Syrian hospital bombing death toll rises to 13: medical charity
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Men and civil defence members look for survivors after an airstrike on a hospital in the town of Meles, western Idlib city in rebel-held Idlib province, Syria August 6, 2016. REUTERS/Ammar Abdullah
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By Sebastien Malo
NEW YORK (Thomson Reuters Foundation) - Medical charity Medecins Sans Frontieres (MSF) said on Monday that 13 people including children had died in the bombing of a hospital in northwestern Syria, describing the weekend attack as an "outrage" which violated international law.
MSF said the air strikes had destroyed most of the hospital which specialized in children's medicine and served some 70,000 people in the town of Meles in rebel-held Idlib province.
Five children and two women were among nine patients who died, in addition to four hospital staff, said MSF. Another six employees were wounded.
Over the weekend the Syrian Observatory for Human Rights, a British-based body which monitors the war in Syria, put the death toll at 10.
MSF, which supports the hospital, said the strikes wrecked medical devices, the operating theater, pediatric and intensive care units, ambulances and the facility's generator.
The medical charity said two aerial strikes had hit the hospital directly and two hit the immediate vicinity. It could not identify who was behind the bombing.
Syrian government and allied Russian military planes operate in Syria. The Syrian government has also accused rebels of hitting medical targets in the city of Aleppo.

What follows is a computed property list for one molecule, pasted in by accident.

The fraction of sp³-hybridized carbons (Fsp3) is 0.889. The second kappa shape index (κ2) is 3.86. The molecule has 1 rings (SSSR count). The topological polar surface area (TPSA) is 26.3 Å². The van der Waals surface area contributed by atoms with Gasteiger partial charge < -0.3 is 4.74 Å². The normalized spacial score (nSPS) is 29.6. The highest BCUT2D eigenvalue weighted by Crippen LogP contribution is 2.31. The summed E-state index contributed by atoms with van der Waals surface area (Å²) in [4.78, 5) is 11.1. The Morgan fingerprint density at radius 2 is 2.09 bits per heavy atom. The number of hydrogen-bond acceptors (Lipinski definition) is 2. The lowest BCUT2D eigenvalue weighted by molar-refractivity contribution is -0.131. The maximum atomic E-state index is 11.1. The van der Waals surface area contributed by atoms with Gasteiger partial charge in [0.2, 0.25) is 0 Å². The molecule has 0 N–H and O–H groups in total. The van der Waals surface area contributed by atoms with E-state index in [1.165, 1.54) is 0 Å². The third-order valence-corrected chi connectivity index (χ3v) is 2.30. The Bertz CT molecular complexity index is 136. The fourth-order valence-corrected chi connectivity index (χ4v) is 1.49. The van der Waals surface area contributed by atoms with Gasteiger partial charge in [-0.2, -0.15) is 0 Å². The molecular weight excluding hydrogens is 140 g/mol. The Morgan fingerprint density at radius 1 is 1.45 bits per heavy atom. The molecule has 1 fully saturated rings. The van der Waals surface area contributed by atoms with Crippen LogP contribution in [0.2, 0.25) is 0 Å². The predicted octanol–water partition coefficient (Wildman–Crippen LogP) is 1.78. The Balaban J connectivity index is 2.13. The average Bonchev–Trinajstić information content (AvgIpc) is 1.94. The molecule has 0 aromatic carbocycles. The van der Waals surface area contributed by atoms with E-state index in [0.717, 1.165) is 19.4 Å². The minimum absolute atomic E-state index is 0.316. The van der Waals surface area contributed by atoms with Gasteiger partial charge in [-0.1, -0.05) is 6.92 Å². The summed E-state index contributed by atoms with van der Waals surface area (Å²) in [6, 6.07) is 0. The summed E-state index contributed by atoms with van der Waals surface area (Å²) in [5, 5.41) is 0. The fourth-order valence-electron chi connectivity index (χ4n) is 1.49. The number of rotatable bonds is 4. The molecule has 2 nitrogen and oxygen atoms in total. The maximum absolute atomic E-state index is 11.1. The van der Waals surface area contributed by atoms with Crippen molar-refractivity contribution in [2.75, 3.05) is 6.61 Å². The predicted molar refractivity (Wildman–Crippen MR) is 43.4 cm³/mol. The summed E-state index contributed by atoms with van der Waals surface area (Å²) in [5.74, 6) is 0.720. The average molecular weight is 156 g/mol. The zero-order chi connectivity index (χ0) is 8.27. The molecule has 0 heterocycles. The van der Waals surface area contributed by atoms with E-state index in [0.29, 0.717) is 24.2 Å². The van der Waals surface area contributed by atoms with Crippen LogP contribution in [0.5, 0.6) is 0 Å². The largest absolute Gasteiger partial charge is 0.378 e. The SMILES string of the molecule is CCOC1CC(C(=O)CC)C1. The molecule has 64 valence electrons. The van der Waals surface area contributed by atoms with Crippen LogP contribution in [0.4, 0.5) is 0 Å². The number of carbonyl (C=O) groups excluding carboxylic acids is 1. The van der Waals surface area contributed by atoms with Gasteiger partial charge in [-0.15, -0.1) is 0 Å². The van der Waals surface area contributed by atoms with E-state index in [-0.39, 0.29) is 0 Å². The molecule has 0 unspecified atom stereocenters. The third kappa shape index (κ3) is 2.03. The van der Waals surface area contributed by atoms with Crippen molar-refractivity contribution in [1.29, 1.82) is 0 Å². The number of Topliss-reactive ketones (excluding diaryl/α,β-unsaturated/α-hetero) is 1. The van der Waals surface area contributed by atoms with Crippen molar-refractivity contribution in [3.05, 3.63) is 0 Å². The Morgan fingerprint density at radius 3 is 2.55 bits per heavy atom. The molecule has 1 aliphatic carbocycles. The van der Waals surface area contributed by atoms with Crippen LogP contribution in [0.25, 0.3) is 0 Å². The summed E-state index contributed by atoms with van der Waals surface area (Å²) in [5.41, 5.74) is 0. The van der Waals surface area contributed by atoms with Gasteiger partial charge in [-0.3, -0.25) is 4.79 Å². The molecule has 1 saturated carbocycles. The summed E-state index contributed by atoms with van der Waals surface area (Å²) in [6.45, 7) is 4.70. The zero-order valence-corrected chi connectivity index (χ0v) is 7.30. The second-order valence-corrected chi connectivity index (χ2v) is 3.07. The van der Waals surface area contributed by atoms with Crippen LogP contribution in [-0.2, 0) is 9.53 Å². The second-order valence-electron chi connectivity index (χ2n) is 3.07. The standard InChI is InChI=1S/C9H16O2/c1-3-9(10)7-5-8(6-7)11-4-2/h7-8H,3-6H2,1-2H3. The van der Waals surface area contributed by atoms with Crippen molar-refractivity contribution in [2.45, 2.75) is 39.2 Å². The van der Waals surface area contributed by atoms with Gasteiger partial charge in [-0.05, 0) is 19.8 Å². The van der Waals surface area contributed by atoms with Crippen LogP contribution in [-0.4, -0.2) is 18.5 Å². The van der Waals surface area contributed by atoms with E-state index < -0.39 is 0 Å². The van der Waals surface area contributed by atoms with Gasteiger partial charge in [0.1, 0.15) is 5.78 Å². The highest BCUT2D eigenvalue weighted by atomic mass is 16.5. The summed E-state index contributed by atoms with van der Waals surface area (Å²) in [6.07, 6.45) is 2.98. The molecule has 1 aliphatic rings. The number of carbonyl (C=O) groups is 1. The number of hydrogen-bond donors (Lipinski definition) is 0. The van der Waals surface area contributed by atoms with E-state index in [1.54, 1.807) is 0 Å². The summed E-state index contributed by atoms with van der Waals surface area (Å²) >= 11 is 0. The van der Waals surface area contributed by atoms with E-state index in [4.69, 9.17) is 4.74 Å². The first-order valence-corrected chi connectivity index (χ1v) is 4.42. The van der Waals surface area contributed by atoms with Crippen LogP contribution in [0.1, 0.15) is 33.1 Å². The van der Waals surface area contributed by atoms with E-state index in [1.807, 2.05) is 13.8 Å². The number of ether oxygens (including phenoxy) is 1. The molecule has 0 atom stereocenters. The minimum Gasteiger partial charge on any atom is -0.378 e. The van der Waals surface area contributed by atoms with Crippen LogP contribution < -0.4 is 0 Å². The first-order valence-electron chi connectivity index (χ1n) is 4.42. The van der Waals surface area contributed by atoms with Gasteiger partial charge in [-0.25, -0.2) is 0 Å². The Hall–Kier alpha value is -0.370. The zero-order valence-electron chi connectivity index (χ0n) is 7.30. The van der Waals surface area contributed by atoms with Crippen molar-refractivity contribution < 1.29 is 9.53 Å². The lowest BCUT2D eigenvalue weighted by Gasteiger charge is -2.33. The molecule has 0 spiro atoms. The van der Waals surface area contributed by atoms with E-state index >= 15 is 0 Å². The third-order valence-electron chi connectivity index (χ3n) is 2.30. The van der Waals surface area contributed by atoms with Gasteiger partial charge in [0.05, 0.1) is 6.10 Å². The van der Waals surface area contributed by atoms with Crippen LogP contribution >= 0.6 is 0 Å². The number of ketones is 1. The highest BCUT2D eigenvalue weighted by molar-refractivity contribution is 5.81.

The attack on the Meles facility - the biggest referral hospital in the area - has left much of the neighboring population without access to healthcare, said Silvia Dallatomasina, a medical manager for MSF operations in northwestern Syria.
Humanitarian groups have repeatedly called for a halt to strikes on medical facilities.
"Bombing cannot be indiscriminate in areas in which there is a civilian population," Dallatomasina told the Thomson Reuters Foundation by phone.
MSF said the hospital had provided emergency care or consultations for around 250 patients a day, many of them women and children.
Nearly 1,000 people have been killed in attacks on health centers worldwide over the past two years, almost 40 percent of them in Syria, the World Health Organisation (WHO) said in May.
(Reporting by Sebastien Malo, Editing by Emma Batha. Please credit the Thomson Reuters Foundation, the charitable arm of Thomson Reuters, that covers humanitarian news, women's rights, trafficking, property rights and climate change. Visit http://news.trust.org)
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